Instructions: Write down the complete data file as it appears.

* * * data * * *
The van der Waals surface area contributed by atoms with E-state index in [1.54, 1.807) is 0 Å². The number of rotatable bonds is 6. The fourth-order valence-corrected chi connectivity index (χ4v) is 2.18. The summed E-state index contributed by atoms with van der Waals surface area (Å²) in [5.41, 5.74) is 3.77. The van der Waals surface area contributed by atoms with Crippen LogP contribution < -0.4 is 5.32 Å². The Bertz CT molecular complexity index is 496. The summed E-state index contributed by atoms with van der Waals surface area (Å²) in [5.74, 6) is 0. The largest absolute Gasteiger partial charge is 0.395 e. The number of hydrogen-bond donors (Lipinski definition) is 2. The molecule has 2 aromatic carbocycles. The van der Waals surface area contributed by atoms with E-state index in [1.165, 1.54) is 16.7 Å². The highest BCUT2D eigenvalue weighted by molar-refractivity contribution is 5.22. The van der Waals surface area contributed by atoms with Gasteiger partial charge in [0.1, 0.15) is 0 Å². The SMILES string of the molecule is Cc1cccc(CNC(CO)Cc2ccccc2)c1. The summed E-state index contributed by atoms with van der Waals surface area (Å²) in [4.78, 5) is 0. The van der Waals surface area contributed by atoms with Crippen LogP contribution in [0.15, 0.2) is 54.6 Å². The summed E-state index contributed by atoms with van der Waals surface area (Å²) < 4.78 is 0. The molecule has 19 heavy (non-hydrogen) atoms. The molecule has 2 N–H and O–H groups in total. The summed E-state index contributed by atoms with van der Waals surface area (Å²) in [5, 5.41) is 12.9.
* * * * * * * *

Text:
The van der Waals surface area contributed by atoms with E-state index in [1.54, 1.807) is 0 Å². The number of rotatable bonds is 6. The fourth-order valence-corrected chi connectivity index (χ4v) is 2.18. The summed E-state index contributed by atoms with van der Waals surface area (Å²) in [5.41, 5.74) is 3.77. The van der Waals surface area contributed by atoms with Crippen LogP contribution < -0.4 is 5.32 Å². The Bertz CT molecular complexity index is 496. The summed E-state index contributed by atoms with van der Waals surface area (Å²) in [5.74, 6) is 0. The largest absolute Gasteiger partial charge is 0.395 e. The number of hydrogen-bond donors (Lipinski definition) is 2. The molecule has 2 aromatic carbocycles. The van der Waals surface area contributed by atoms with E-state index in [1.165, 1.54) is 16.7 Å². The highest BCUT2D eigenvalue weighted by molar-refractivity contribution is 5.22. The van der Waals surface area contributed by atoms with Gasteiger partial charge in [0.1, 0.15) is 0 Å². The SMILES string of the molecule is Cc1cccc(CNC(CO)Cc2ccccc2)c1. The summed E-state index contributed by atoms with van der Waals surface area (Å²) in [4.78, 5) is 0. The van der Waals surface area contributed by atoms with Crippen LogP contribution in [0.15, 0.2) is 54.6 Å². The summed E-state index contributed by atoms with van der Waals surface area (Å²) < 4.78 is 0. The molecule has 19 heavy (non-hydrogen) atoms. The molecule has 2 N–H and O–H groups in total. The summed E-state index contributed by atoms with van der Waals surface area (Å²) in [5, 5.41) is 12.9.